Science and art are two different worlds. Science is cold, distant, steady, and unemotional. Art is fickle, wild, unscheduled, and unpredictable.
Or is it the other way around?
In the west, in America, we have placed science and art in separate, distinct buckets. But anyone who knows the process of scientific discovery — the developing of methodologies, the analyzing of data, the guessing as to causes, the evaluating of peer’s work — knows the process has elements of art. Scientific discovery requires creativity. The scientist does not blaze a new path using a map. The scientist, the discoverer, writes the map.
And at the same time, art is not without its known processes. Comedic timing, plot development, hero structures, linguistic tools — writers have the most ancient maps at their disposal. For a clinical look at writing, artists can turn to the ancients or contemporaries; they can ask Horace or Francine Prose about the methods of creation, the weapons for inspiration.
Science pursues truth through objectivity, a futile aim. In the hands of humans, the pursuit of objective truth will always have a hue of politics, a bias — whether deliberate or not — that skews results in small and large ways. We drop the data that does not pass some intangible “smell test”; we do not ask the questions our professors and mentors assured us were already answered; we listen to researchers who agree, and prepare rebuttals for those who do not; we fail to execute due diligence on the work of friends and colleagues.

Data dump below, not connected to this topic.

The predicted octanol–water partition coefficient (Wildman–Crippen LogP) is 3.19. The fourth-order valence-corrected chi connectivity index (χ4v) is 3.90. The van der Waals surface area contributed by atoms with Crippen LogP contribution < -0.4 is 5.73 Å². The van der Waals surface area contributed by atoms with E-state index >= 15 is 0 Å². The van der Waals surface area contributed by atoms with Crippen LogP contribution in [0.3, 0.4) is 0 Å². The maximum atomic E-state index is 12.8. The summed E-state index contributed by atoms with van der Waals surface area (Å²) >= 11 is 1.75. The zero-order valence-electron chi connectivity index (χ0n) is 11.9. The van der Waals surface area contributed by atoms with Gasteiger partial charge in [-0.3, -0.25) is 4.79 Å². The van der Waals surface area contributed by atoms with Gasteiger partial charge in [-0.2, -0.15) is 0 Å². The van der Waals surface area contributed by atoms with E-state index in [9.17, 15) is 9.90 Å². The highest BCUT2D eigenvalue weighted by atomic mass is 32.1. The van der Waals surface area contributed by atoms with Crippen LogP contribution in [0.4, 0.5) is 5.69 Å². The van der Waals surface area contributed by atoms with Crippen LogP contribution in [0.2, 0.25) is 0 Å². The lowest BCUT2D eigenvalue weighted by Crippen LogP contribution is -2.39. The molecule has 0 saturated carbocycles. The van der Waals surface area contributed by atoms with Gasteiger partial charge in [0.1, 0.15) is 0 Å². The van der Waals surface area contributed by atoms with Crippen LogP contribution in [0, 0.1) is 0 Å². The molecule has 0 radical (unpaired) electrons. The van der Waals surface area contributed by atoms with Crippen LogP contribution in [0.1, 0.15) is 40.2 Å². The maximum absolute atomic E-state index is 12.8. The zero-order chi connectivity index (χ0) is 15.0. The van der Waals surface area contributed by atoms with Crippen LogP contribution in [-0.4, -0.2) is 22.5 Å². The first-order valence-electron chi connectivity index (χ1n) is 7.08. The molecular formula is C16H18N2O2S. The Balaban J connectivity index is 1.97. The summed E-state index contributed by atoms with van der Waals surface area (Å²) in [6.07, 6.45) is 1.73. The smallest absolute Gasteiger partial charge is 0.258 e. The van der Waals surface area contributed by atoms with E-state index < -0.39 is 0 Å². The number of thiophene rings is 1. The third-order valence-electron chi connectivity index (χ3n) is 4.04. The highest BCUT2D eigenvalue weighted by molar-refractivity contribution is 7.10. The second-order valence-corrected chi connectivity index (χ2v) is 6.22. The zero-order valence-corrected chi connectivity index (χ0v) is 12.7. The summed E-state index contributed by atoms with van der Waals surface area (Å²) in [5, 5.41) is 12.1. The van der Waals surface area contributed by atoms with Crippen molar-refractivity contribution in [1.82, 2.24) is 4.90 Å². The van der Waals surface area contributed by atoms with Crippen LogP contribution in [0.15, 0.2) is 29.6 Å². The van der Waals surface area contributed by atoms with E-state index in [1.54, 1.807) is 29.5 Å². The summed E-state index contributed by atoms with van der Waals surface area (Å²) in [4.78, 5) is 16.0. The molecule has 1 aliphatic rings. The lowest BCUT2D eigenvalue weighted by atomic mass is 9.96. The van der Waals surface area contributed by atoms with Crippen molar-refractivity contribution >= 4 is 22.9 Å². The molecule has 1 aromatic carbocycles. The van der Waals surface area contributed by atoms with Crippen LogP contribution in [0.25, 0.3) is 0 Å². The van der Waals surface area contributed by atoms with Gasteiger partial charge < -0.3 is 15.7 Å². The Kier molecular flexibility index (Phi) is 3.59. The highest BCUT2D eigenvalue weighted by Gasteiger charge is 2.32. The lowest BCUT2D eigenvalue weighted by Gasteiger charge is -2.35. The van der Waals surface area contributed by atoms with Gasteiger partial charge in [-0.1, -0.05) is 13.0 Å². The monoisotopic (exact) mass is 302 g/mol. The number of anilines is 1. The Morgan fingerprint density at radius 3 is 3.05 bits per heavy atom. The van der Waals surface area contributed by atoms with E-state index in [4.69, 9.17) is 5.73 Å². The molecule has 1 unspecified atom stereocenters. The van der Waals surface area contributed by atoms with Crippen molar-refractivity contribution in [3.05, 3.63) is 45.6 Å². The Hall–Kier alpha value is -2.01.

Art pursues truth through perspective, a futile aim. In the hands of humans, the pursuit of perceived truth offers only an incomplete glimpse. The photograph does not translate the sounds; the video does not smell like the trees, wind, and fire; the painting has changed the colors to a near facsimile; and each medium hopes to capture just enough so the core message survives.
Art can be studiously created — it can also be nascent and haphazard, a lightning strike of perfection. Scientific discovery can be a product of careful research, and it can be a Petri dish left unattended at just the right time and place. Art can be a science, and science an art.